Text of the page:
What’s changing? – Regulation
The financial collapses over the past few years coupled with an increase in oversight bodies internationally, has really put the spotlight on auditors. The subsequent financial losses have also increased the liability risk and general exposure for auditors.
In the past regulation has been carried out by the New Zealand Institute of Chartered Accountants. This body has done a good job and their reviews of auditors have become increasingly rigorous over the last few years. So much so that this has motivated many occasional and smaller auditors to turn their back on the discipline as it is simply too risky or the process too involved for them to continue.
The current system of self-regulation has been changed. In it’s place is a new statutory accounting and audit standard setting body established from 1 July 2011. It’s called the External Reporting Board (XRB) and it is designed to provide greater independence to the standard setting process. More information about this board and its two standard setting sub-boards can be found at www.xrb.govt.nz. I highly recommend visiting this website and registering for their email updates as it they will help keep you in the information loop re ongoing changes and developments.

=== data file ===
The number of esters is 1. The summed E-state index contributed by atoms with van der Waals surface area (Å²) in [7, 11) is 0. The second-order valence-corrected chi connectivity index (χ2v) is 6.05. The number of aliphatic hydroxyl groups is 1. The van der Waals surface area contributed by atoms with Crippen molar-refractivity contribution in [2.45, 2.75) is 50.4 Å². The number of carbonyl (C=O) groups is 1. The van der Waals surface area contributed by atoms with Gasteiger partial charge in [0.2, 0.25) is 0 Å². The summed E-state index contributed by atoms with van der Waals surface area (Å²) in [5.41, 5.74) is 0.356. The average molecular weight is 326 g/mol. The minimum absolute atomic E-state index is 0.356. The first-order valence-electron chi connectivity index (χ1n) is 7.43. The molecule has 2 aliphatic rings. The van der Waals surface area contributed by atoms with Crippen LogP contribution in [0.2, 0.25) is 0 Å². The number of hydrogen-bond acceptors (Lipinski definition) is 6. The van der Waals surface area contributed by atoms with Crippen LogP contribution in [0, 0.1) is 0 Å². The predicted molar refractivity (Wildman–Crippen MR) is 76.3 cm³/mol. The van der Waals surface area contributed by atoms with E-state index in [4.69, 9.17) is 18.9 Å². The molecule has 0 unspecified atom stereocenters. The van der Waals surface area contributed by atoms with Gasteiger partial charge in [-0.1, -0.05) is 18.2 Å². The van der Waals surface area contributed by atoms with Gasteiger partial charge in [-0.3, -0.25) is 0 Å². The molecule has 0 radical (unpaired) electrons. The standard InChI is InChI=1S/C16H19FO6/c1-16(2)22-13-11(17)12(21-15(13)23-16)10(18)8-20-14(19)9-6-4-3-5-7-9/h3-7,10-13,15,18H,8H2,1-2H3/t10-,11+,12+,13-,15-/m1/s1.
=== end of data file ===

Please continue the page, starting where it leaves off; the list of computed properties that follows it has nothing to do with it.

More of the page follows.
In addition to a new standard setter, the newly formed Financial Markets Authority (FMA – see www.fma.govt.nz ) represents a shakeup of the financial regulatory function in New Zealand. It has taken over the functions of a number of former regulators such as the Securities Commission, parts of the Companies Office etc.
The FMA is established to enforce securities, financial reporting and company law as they apply to financial services and securities markets. They also regulate securities exchanges, financial advisers and brokers, trustees and issuers – including issuers of KiwiSaver and superannuation schemes. Shortly they will also regulate the auditors of any issuers in New Zealand. Hence from 1 July 2012 any auditors who wish to audit an issuer will be required to apply to be licensed and their firm registered with the FMA.
All in all, these changes are prompting many in the auditing and assurance profession to re-think their on-going involvement in providing audit services, as for many the risk-reward equation is no longer stacking up. While no-one can deny the benefits of having specialist and very well regulated auditors, sadly a likely casualty of the changes is the not-for-profit sector, which has in the past relied upon the largess of accountants who ‘did some auditing’. In future we are possibly likely to see less accountants willing to audit.
Also, those that remain are far more likely to be specialist auditors and as such unlikely to offer their services at discounted or pro-bono rates as the costs to them, such as insurance and risks, will be too much.
Perhaps the issue is not the availability of auditors, but rather whether audit is the most appropriate form of independent assurance over financial statements. An issue that deserves further consideration…